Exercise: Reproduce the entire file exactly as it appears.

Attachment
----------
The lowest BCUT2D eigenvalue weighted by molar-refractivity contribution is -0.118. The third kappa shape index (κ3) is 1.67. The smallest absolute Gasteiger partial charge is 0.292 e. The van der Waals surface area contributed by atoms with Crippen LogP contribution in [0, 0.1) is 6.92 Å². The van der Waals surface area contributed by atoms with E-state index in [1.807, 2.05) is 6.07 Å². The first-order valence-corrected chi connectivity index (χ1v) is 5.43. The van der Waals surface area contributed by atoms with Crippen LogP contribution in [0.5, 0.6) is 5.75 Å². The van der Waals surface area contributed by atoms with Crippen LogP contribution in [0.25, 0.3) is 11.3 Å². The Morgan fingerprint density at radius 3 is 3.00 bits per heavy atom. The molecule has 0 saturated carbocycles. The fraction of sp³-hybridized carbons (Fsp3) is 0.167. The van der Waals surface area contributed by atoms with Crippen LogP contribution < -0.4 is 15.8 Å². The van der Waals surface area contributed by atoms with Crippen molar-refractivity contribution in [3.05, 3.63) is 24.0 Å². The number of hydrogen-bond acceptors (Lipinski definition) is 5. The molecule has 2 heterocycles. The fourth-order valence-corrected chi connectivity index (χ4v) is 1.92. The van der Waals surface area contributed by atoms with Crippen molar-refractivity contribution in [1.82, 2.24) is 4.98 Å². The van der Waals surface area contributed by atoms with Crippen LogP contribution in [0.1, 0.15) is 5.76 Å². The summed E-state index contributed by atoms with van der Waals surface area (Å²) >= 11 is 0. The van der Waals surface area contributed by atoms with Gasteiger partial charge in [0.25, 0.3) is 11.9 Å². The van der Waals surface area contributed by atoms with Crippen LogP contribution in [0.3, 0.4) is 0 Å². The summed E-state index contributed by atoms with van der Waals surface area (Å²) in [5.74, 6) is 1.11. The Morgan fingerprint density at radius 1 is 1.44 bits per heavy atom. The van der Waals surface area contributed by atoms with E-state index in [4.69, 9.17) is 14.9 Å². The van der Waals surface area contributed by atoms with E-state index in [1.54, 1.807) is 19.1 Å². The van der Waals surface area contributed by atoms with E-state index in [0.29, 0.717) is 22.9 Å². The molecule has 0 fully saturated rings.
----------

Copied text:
The lowest BCUT2D eigenvalue weighted by molar-refractivity contribution is -0.118. The third kappa shape index (κ3) is 1.67. The smallest absolute Gasteiger partial charge is 0.292 e. The van der Waals surface area contributed by atoms with Crippen LogP contribution in [0, 0.1) is 6.92 Å². The van der Waals surface area contributed by atoms with E-state index in [1.807, 2.05) is 6.07 Å². The first-order valence-corrected chi connectivity index (χ1v) is 5.43. The van der Waals surface area contributed by atoms with Crippen LogP contribution in [0.5, 0.6) is 5.75 Å². The van der Waals surface area contributed by atoms with Crippen LogP contribution in [0.25, 0.3) is 11.3 Å². The Morgan fingerprint density at radius 3 is 3.00 bits per heavy atom. The molecule has 0 saturated carbocycles. The fraction of sp³-hybridized carbons (Fsp3) is 0.167. The van der Waals surface area contributed by atoms with Crippen LogP contribution < -0.4 is 15.8 Å². The van der Waals surface area contributed by atoms with Crippen molar-refractivity contribution in [3.05, 3.63) is 24.0 Å². The number of hydrogen-bond acceptors (Lipinski definition) is 5. The molecule has 2 heterocycles. The fourth-order valence-corrected chi connectivity index (χ4v) is 1.92. The van der Waals surface area contributed by atoms with Crippen molar-refractivity contribution in [1.82, 2.24) is 4.98 Å². The van der Waals surface area contributed by atoms with Crippen LogP contribution in [0.1, 0.15) is 5.76 Å². The summed E-state index contributed by atoms with van der Waals surface area (Å²) >= 11 is 0. The van der Waals surface area contributed by atoms with Gasteiger partial charge in [0.25, 0.3) is 11.9 Å². The van der Waals surface area contributed by atoms with Crippen LogP contribution in [0.3, 0.4) is 0 Å². The summed E-state index contributed by atoms with van der Waals surface area (Å²) in [5.74, 6) is 1.11. The Morgan fingerprint density at radius 1 is 1.44 bits per heavy atom. The van der Waals surface area contributed by atoms with E-state index in [4.69, 9.17) is 14.9 Å². The van der Waals surface area contributed by atoms with E-state index in [1.54, 1.807) is 19.1 Å². The van der Waals surface area contributed by atoms with E-state index in [0.29, 0.717) is 22.9 Å². The molecule has 0 fully saturated rings.